Gold standards

The “Standards” structure (Fig. 7) contains all the information about the different types of gold standards used as a reference to validate the information obtained from SUs. The fields are identified with the name of the gold standard. In Mobilise-D trials, the gold standards were a stereophotogrammetric system (“Stereophoto”) and the INDIP system20,21,22,23. In pre-existing datasets, “Walkway” and “SU_LowerShanks”, besides “Stereophoto”, represented the available gold standards. “SU_LowerShank” is based on an algorithm processing data from two IMUs on the left and right lower parts of the shank25,26.“Walkway” is an instrumented mat.

Fig. 7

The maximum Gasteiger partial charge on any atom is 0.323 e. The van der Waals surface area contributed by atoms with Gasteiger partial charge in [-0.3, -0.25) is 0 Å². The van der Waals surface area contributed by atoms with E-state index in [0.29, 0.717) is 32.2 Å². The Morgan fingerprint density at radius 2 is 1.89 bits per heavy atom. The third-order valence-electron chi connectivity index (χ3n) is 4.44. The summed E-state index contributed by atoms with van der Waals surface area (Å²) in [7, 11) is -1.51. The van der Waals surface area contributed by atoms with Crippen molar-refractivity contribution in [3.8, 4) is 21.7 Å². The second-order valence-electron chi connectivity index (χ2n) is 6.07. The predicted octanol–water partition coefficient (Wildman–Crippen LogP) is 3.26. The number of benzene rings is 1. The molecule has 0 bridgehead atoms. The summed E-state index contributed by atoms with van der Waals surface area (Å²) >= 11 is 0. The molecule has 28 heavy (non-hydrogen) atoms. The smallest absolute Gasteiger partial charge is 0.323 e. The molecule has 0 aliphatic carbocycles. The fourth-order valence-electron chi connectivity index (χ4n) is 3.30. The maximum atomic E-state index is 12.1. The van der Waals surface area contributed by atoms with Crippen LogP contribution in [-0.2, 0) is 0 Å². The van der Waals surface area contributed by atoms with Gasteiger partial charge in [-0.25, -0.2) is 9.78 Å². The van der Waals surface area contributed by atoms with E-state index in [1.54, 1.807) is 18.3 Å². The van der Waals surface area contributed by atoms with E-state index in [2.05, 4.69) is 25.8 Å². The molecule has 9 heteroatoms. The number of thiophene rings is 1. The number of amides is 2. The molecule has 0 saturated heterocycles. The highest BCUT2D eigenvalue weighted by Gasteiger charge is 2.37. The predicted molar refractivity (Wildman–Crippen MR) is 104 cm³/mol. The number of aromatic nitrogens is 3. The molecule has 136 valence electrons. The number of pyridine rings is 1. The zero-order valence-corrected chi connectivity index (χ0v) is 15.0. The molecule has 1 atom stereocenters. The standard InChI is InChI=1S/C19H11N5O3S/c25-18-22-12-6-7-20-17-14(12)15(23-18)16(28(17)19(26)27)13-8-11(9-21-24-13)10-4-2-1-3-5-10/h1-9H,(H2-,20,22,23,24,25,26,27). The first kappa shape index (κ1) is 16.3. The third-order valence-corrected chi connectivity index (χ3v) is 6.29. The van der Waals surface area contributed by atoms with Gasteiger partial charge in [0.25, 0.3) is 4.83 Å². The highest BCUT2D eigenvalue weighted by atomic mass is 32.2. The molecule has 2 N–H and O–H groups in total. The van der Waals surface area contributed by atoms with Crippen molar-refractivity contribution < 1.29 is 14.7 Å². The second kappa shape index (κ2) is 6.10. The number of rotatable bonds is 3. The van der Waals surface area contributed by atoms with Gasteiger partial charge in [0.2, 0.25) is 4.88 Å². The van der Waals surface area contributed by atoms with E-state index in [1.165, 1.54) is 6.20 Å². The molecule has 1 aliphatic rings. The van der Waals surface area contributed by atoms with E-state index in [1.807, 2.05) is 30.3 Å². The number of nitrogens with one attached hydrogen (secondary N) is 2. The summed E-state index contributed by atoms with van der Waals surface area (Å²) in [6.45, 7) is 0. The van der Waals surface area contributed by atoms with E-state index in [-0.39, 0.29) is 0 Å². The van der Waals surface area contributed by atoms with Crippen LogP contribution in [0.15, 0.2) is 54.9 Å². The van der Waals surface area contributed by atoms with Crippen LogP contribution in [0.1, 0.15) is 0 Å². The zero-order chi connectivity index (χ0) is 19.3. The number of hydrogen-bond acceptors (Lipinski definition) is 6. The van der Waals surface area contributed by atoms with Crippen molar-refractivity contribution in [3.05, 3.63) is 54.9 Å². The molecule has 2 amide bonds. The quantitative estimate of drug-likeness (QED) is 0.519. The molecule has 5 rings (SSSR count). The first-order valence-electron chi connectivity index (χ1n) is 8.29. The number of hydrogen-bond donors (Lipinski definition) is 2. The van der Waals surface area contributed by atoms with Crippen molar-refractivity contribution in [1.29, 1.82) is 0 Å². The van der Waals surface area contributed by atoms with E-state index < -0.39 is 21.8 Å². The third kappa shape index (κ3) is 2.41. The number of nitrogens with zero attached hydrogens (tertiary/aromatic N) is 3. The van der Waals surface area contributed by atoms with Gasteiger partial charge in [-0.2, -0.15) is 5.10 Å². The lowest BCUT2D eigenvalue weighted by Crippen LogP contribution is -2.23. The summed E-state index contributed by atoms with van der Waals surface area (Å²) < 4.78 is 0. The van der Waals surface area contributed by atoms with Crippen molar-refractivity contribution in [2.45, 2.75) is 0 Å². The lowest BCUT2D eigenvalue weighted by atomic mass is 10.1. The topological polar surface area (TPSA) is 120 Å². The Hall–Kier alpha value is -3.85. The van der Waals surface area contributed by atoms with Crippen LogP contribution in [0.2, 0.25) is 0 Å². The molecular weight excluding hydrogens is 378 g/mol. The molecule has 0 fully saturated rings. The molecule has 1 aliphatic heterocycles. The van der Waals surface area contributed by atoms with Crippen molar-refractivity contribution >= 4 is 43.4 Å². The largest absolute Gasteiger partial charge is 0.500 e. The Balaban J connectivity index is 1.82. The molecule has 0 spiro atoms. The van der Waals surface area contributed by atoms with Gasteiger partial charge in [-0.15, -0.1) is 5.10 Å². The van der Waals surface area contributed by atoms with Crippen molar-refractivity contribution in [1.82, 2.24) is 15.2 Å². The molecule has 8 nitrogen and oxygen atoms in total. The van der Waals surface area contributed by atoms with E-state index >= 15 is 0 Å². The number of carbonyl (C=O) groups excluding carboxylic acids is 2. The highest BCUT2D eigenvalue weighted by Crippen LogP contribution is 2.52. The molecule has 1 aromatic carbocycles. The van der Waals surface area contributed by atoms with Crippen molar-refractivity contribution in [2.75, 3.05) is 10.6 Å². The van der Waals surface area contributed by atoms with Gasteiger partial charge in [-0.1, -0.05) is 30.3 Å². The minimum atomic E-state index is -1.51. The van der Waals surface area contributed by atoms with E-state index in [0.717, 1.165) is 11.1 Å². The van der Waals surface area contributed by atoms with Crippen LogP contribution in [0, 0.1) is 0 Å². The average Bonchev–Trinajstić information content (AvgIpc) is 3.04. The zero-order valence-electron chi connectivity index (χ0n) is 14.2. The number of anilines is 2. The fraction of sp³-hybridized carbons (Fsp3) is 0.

figure 7

Structure of gold standards.

The gold standard structure (e.g., “Stereophoto”) contains the related sampling frequency (“Fs”) and the related structures with the processed outputs. Those structures correspond to different segments of interest (walking sequences in this case, since the focus of Mobilise-D is the analysis of real-world walking), based on the specific gold standards. To provide an overview, a “MicroWB” is a walking bout (WB, see definition in27) with specific characteristics: it does not contain incline walking, does not contain breaks longer than 3 seconds, and does not contain spurious WBs (sWB = WB with <2 right and 2 left strides). A “ContinuousWalkingPeriod” (CWP) is instead a more inclusive walking period (which can include one or more “MicroWB”s). It can contain “MicroWB”s, incline walking, breaks not longer than three seconds, and sWB. “Pass” is an ad hoc structure that is used only for the instrumented walkway because in this case the walking duration only depends on the length of the sensorized part of the instrument. More details about the operational definitions of the presented structures (“MicroWB”, “CWP”, and “Pass”) are beyond the scope of the present work.